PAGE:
After three months of residence, it is also mandatory for all applicants to prove that they have at least basic health insurance. It is a good idea to set this up at the same time as you apply for your permit.
How long is a Swiss L-permit valid for?
The period of validity for the Swiss L-permit depends on your nationality.
For EU and EFTA citizens, the period of validity for a Swiss L-permit varies depending on your personal circumstances. If you have a fixed-term employment contract, your L-permit will usually expire at the same time as your contract. If you are looking for work, then the length of the permit will be determined by the answers you gave for your reasons for coming to Switzerland during your registration appointment. This could range from three months to a maximum of 24.
For non-EU and EFTA citizens, the Swiss L-permit is valid for up to 12 months and then 24 months after the first renewal.
Renewing a Swiss L-permit
EU and EFTA citizens can extend their L-permit for up to 12 months total before it must be renewed. If you wish to extend or renew your permit and you are still looking for work, be sure to provide the following:
- A full update on all the jobs you have applied for with proof of application.
- Proof of financial stability while still looking for work.
- Plan of what you are going to apply for next and where you are applying.
- Proof of full private health insurance.
For EU and EFTA citizens that have a fixed-term contract, as well as non-EU and EFTA citizens, the L-permit is renewable for between 12 to 24 months. If your work contract is longer than a year and you apply to renew your Swiss residence permit, you will likely receive a Swiss B-permit.
The Swiss B-permit, or residence permit, is the most common type of permit given to non-Swiss nationals. You can receive a B-permit if you have a Swiss employment contract lasting more than a year. This type of permit gives you the freedom to stay more permanently and comes with other benefits, for instance making it possible to buy a house.
Requirements for applying for a Swiss B-permit
Citizens from the EU / EFTA can receive a Swiss B-permit if they can provide:
- Proof of contract for more than a year or sufficient financial means to support themselves.
- Proof of health insurance.
Non-EU or EFTA citizens must meet further criteria in order to receive a B-permit:
- You must be employed for more than one year in a position of “public interest” (the definition of this varies by canton, but usually means highly skilled professionals like doctors or lawyers) - you can demonstrate this with an employment contract.
- You must have strong qualifications in your field of work.
- Your chosen canton must not have filled its quota for B-permits.
- You must present proof of a standard salary for the type of work and stable working conditions.
- You need proof of basic knowledge of the language (A1 oral level) spoken in your region of residence (such as a language certification).
Swiss B-permit length of validity
For EU and EFTA citizens, the length of a B-permit is up to five years. For non-EU and EFTA citizens, the length of a B-permit is one year.
How to renew a Swiss B-permit
All individuals that remain employed in Switzerland can continue to renew a Swiss B-permit freely. EU and EFTA nationals can renew their Swiss B-permit every five years and non-EU and EFTA nationals can renew theirs every one to two years.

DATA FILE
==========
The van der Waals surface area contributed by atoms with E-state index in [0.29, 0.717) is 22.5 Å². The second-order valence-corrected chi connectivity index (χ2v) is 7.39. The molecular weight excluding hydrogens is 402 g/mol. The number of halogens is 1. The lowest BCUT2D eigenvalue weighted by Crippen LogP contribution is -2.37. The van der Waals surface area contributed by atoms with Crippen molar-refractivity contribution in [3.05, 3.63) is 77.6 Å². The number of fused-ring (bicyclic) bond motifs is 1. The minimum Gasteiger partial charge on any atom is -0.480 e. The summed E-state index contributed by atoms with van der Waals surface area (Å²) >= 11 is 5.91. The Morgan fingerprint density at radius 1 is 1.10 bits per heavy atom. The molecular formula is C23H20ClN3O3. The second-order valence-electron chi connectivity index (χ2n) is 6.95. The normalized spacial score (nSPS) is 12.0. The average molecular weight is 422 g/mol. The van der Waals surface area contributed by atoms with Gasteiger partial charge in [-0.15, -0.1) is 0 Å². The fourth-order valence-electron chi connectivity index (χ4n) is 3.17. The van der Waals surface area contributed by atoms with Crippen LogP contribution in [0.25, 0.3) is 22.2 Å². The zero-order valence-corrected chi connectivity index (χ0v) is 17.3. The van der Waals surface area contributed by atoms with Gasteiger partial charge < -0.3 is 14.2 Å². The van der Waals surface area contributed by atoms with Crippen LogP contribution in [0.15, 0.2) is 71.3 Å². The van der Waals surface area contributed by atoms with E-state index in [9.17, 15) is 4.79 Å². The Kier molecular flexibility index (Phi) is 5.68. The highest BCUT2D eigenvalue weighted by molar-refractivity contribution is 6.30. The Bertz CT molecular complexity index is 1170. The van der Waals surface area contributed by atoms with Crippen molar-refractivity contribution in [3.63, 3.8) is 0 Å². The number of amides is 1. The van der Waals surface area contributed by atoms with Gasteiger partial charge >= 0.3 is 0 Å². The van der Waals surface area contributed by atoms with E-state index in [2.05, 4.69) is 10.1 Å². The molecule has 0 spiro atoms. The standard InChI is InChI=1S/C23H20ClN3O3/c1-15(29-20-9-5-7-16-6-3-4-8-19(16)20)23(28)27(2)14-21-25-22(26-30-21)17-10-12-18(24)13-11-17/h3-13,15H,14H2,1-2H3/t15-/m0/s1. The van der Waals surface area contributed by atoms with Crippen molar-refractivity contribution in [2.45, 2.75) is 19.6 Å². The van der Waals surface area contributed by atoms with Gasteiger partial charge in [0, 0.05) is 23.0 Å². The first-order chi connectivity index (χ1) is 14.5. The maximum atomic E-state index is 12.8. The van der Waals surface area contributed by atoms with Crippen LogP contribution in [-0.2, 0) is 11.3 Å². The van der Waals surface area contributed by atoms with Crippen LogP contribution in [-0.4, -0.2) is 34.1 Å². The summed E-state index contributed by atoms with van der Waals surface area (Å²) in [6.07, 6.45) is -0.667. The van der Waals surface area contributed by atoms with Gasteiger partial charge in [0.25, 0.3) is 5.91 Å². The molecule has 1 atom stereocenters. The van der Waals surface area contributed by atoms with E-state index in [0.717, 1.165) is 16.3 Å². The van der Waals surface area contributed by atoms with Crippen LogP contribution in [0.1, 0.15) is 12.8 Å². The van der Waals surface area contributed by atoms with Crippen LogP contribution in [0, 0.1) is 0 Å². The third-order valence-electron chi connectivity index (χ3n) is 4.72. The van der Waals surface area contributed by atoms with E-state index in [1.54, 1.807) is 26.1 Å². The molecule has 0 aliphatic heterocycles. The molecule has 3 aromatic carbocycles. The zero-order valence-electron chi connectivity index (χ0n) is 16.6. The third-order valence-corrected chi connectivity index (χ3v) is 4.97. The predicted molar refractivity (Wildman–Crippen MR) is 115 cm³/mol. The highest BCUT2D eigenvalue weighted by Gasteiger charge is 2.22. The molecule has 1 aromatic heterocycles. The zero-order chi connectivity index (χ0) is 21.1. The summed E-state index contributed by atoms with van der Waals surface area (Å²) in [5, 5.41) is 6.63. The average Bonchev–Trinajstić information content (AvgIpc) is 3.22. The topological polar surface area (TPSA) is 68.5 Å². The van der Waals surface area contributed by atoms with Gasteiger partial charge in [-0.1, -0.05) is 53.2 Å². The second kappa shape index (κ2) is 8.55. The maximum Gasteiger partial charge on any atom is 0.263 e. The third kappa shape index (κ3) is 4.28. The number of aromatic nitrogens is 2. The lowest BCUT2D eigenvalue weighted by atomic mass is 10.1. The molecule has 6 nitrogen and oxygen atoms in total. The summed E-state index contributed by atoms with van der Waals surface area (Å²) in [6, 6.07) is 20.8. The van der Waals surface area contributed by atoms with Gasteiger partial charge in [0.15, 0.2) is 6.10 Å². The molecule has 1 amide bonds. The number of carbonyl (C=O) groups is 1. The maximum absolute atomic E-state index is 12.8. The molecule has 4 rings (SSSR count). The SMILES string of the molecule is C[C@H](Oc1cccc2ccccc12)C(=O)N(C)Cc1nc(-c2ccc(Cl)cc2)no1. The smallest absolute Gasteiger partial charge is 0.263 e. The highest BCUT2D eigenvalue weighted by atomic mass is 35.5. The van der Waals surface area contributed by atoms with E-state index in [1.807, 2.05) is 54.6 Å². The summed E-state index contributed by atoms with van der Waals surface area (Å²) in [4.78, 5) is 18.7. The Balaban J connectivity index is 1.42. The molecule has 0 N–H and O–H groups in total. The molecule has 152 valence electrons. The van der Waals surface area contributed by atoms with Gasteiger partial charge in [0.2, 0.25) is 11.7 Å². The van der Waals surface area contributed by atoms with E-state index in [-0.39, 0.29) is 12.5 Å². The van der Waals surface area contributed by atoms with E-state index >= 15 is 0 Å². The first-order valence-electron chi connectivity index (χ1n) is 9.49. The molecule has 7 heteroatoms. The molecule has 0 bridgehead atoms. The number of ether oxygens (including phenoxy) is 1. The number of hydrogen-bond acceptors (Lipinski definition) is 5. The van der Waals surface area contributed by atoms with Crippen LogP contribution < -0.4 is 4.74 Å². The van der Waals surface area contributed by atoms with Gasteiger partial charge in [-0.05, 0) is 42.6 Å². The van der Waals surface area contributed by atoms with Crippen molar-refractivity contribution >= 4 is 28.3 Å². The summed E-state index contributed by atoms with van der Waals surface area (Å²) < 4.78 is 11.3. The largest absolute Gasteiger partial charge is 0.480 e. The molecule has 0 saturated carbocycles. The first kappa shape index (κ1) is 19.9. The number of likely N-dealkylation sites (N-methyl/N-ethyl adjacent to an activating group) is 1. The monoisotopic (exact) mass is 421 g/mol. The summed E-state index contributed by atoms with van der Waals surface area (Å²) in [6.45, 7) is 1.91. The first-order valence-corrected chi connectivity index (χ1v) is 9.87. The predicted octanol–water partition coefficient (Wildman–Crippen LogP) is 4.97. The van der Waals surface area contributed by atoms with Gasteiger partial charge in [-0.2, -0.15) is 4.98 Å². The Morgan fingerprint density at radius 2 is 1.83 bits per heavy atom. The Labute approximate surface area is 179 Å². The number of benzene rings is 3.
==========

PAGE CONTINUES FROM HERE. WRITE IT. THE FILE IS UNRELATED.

If you become unemployed, EU and EFTA nationals must renew their B-permit every year until they find gainful employment. This is not the case for non-EU and EFTA nationals, who must be employed to remain in Switzerland. If you become unemployed, you may lose your residency status - unless you fulfil the eligibility criteria to apply for Swiss citizenship.
Swiss C-permit or settlement permit
The settlement permit or Swiss C-permit is regarded as the next step towards full Swiss citizenship, as it allows for people to remain in Switzerland long-term, without the need for an employment contract. It is the start of the process towards full naturalisation and citizenship.
How to apply for a Swiss C-residence permit
The criteria for qualifying for a C-permit are relatively straightforward. You must have been resident in Switzerland for more than 5 years, including at least five years of consecutive residency.
Officially, you also must be able to show that you have "integrated into the Swiss community," which for most cantons means that you can sufficiently speak the language of the area where you are a resident. As of 2019, this has meant at least an A2 level of spoken language and an A1 level of written language. For more information on what language requirements are needed for B and C-permits, you can check out the official government website.
You also need to prove that you have no outstanding criminal record.
The Swiss C-permit has unlimited validity and only needs to be renewed every five years.
Swiss cross-border working permit (G-permit)
If you intend to work in Switzerland but live in a neighbouring country, you must apply for a Swiss G-permit. The permit allows for limitless cross-border travel and the right to work in Switzerland.
How to get a Swiss G-permit
To get a Swiss G-permit for cross-border work, you must prove that:
- You have residency in a neighbouring country to Switzerland.
- You have signed a contract to work in Switzerland.
- Your contract fulfils salary requirements and gives proof of suitable working conditions. Your employer must prove that there is no Swiss resident that is available and qualified to do comparable work.
The G-permit is closely associated with the border regions, so please check with your employer and the canton you will be commuting to as to whether cross-border working is suitable in your situation.